Monday, August 10, 2015


Staffing continues to be an issue at Daughter's house.   Before vacation, I congratulated Home Owner for getting through a staff change without Adult Protective Services involvement, as had happened in the previous 2.  In the first case, staff quit unannounced, packing and moving out while all the residents were at their programs.  There was no one to let them in when the buses dropped them off, and when they couldn't reach the Home Owner, they ended up calling the police and APS was involved.  In the second case the staff member was not happy when a second live-in staff member arrived, as it meant she could no longer get away with making Daughter do things like her laundry, or warming up the van, or....  So she convinced the women to claim the new staff member was abusing them.  On that one, APS showed up at the church while I was meeting with a family to plan a funeral.  AA came to see if I was available, otherwise she would have sat in on Daughter's interview with the worker. 

The most recent staff change happened when Home Owner walked into the house and found the staff person screaming at the residents.  She was fired on the spot, and Daughter and I were both relieved.  She had a tendency to taunt Daughter and do other things that were not helpful.  She did not like when Daughter disrupted her schedule by coming home late after choir or some other outing with me.  This new staff member seems to be an improvement, though there are still issues.  She doesn't  always measure Daughter's food properly, and when one of the other residents became extremely difficult, she began complaining to Daughter.  This has been an issue before.  Daughter is so high functioning that they come to view her as a friend rather than a resident.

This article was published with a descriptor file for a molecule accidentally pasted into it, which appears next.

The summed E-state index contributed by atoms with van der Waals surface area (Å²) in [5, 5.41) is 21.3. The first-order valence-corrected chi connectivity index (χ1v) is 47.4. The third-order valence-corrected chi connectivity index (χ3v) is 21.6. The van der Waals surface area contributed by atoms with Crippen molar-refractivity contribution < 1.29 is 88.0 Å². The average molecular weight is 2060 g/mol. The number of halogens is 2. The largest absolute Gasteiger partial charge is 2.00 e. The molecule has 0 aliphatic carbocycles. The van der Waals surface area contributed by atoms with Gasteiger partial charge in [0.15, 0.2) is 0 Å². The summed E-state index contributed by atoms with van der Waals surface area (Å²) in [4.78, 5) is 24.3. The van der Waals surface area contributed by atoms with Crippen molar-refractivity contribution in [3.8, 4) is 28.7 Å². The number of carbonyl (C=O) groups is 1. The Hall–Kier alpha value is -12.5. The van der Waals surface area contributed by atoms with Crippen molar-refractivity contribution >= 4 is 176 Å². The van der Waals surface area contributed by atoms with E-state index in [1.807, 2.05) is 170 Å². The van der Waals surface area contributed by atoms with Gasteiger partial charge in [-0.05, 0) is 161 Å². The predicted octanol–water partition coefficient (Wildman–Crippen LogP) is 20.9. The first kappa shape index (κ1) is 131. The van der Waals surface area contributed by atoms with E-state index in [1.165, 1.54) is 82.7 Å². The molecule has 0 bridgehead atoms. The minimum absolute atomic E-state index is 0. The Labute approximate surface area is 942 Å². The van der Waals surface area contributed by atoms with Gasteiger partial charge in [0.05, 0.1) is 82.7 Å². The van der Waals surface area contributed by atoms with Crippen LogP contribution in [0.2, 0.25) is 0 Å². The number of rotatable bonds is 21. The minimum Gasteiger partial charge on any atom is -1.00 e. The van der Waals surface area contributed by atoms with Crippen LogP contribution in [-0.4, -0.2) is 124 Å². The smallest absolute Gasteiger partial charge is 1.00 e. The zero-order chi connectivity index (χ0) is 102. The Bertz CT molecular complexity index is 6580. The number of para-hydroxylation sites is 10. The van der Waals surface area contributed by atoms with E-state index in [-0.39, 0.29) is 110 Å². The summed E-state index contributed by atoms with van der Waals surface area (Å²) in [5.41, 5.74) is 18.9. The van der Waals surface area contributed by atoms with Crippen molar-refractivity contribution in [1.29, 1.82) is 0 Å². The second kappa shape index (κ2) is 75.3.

The ongoing staffing issues are hard on Daughter and all the residents.  They need schedule and routine, and with the ongoing turnover, that is difficult to establish and maintain.  As a society, we do not value the developmentally handicapped.  Home Owner recently spent the night in a waiting room with a resident-- she needed psychiatric hospitalization, and they were seeking a bed for her.  No hospital in the state would take her.  They weren't "equipped" to deal with her needs.  They ended up sending her back home, where she continued to be disruptive. 

I try not to think about the reality that Daughter will most likely be dealing with staffing issues for the rest of her life.  I worry about the individuals who don't have a guardian who can be a strong advocate for them, or who are unable to communicate what is going on in the home.  I never dreamed I would be parenting this actively at this point in my life.  I'm grateful I can continue to be a strong advocate for Daughter. 

No comments: